Morphing Polyhedron


screen shot

 
More Java applets here.

This is a Java 1.1 applet. See my Java page for Browser Requirements.


Overview

If you familiarize yourself with the way this thing works, you'll always be able to produce icosahedron vertex coordinates all by yourself (without having to look them up in a book). This can be handy if you're stranded on a desert island. I personally used this algorithm at a halloween pumpkin-carving party to mark up a pumpkin in an icosahedral pattern.

Initially (or after clicking the Reset button) you see a solid Icosahedron inscribed in a wireframe Octahedron. The vertices of the Icosahedron lie on the edges of the Octahedron.

You can morph the polyhedron by adjusting the slider control.

You can rotate the image by dragging with the mouse.

The "text box" above the slider shows its setting, which varies from 0.0 to 1.0 in steps of 0.001. (The slider is a "native" control, which is known to have peculiar behaviors on certain platforms -- you may not be able to adjust it all the way to 1.0.)

By adjusting the slider, you can see these polyhedra:

Polyhedron Slider Setting Exact
Octahedron 0.0 0
Icosahedron 0.382 1/(1+G)
Cuboctahedron 0.5 1/2
Regular Dodecahedron 0.618 G/(1+G)
Rhombic Dodecahedron 0.667 2/3
Regular Dodecahedron 0.724 (1+G)/(2+G)
Tiny cube Approaching 1.0 Approaching 1.0

Where G is the golden ratio: (1+sqrt(5))/2.


Explanation, for Slider Settings <=0.5

A point is selected on each edge of the wire-frame Octahedron. The slider controls the placement of these points along the edge (as a fraction of total edge-length).

On each of the 8 faces of the Octahedron, we connect the three selected edge-points to form an equilateral triangle (green).

Twelve isoceles triangles (blue) are made by connecting edge-points from adjacent Octrahedron faces (two blue triangles under each of the 6 vertices).

The total number of triangles is 20 (8 green equilateral and 12 blue isoceles).

For a particular slider setting (approximately 0.382), the blue triangles become equilateral (and thus equal to the green triangles) and an icosahedron is formed.

At this particular slider setting, the edge is divided into a larger and smaller part whose lengths are related by the Golden Ratio.

This method of constructing the icosahedron is useful because it provides a quick way to calculate icosahedron vertex coordinates if you know octahedron vertex coordinates. Octahedron vertex coordinates are easy to write down. Here are vertices for an octahedron of edge length sqrt(2):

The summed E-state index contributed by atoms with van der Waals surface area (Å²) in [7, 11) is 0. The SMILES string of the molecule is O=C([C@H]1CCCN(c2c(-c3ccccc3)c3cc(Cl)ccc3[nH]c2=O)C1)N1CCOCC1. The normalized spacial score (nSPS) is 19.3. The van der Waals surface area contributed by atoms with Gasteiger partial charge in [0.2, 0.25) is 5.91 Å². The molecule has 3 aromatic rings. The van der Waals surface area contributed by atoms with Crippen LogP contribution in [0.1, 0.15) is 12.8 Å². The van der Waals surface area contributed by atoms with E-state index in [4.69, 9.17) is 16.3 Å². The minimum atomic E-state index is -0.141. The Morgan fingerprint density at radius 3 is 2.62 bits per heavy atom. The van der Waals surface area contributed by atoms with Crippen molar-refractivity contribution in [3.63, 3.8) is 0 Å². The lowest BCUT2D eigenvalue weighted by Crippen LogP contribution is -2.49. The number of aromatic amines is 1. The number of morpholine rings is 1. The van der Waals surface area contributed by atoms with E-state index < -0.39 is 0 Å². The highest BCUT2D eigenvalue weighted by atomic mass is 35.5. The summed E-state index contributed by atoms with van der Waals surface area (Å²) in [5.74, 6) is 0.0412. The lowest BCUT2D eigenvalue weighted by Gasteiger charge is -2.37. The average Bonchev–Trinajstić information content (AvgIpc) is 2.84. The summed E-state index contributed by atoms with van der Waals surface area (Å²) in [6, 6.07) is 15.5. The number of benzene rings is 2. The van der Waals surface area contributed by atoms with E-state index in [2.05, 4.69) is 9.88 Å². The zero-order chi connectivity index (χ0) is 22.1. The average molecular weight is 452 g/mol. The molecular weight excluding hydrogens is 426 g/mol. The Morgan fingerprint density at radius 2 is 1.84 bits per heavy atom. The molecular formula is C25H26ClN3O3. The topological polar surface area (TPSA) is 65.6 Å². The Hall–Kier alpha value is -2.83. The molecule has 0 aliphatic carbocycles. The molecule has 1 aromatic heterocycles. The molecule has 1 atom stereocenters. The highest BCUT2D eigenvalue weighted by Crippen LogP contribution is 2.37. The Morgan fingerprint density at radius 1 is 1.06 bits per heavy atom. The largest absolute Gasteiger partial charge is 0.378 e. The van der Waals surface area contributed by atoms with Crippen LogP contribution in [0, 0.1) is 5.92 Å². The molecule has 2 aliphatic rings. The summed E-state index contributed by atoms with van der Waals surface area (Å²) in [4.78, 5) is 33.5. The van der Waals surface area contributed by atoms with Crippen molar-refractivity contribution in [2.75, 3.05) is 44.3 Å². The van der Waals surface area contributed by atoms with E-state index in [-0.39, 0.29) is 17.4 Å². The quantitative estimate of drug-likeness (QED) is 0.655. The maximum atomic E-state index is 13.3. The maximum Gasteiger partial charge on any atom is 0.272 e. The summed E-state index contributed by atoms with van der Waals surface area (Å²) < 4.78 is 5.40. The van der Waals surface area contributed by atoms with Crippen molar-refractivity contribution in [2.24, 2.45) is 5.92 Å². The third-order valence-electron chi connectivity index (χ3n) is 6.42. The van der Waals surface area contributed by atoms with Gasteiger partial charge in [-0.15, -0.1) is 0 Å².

( 1, 0, 0)
(-1, 0, 0)
( 0, 1, 0)
( 0,-1, 0)
( 0, 0, 1)
( 0, 0,-1)

If the slider is set to 0.5, the blue triangles become right-angled, and pairs of them merge to form the six square faces of a Cuboctahedron.


Explanation, for Slider Settings >0.5

The behavior in this slider range was totally unexpected -- a pleasant surprise.

Understanding what is happening here is a little tricky. I have to explain what the applet is actually doing. It uses a method of "slicing" that is a spin-off from my Hyperspace Polytope Slicer. The blue surfaces are made by slicing the Octahedron with infinite planes. These planes are defined by triplets of selected edge-points, as described above.

For slider settings <0.5 (described above), the effect of the slicing is easy to see because the slices create the blue triangles whose corners are the selected edge-points that define the slicing plane. Each pair of slicing planes meets in a raised edge under an Octahedron vertex.

When the slider setting reaches 0.5, that edge is no longer raised. In fact there is no edge because the pair of slicing planes coincide.

As the slider setting is increased above 0.5, the edge where the planes meet is depressed rather than raised. The two planes undercut each other and the solid figure detaches from the Octahedron edges. You can see this most clearly if you rotate the figure so that you are looking directly down on a vertex of the Octahedron.

Note that when the solid figure has detached from the Octahedron edges, the applet draws orange lines on the Octahedron surface to indicate the locations of the selected points.


An exercise for the obsessive-compulsive reader: try proving all the slider settings tabulated above. To do this, you need to know that the regular icosahedron and the regular dodecahedron are "duals". They can be formed from each other by interchanging faces and vertices. For example, if you draw radial lines from the center of the icosahedron to all 12 of its vertices, and place planes perpendicular to those lines, all equidistant from the center, the figure that is enclosed by those planes is a dodecahedron. You also need to know that a rhombic dodecahedron can be formed from an octahedron in a somewhat similar way. In this case, you draw radial lines from the center of the octahedron to the centers of its 12 edges, and place planes perpendicular to those lines, all equidistant from the center.


Notes about the Controls


Acknowledgement

I got this method of constructing the icosahedron and cuboctahedron from H.S.M. Coxeter's book "Regular Polytopes" (Coxeter01).

Coxeter credits P. Schönemann for the method (1873). (Schonemann01)


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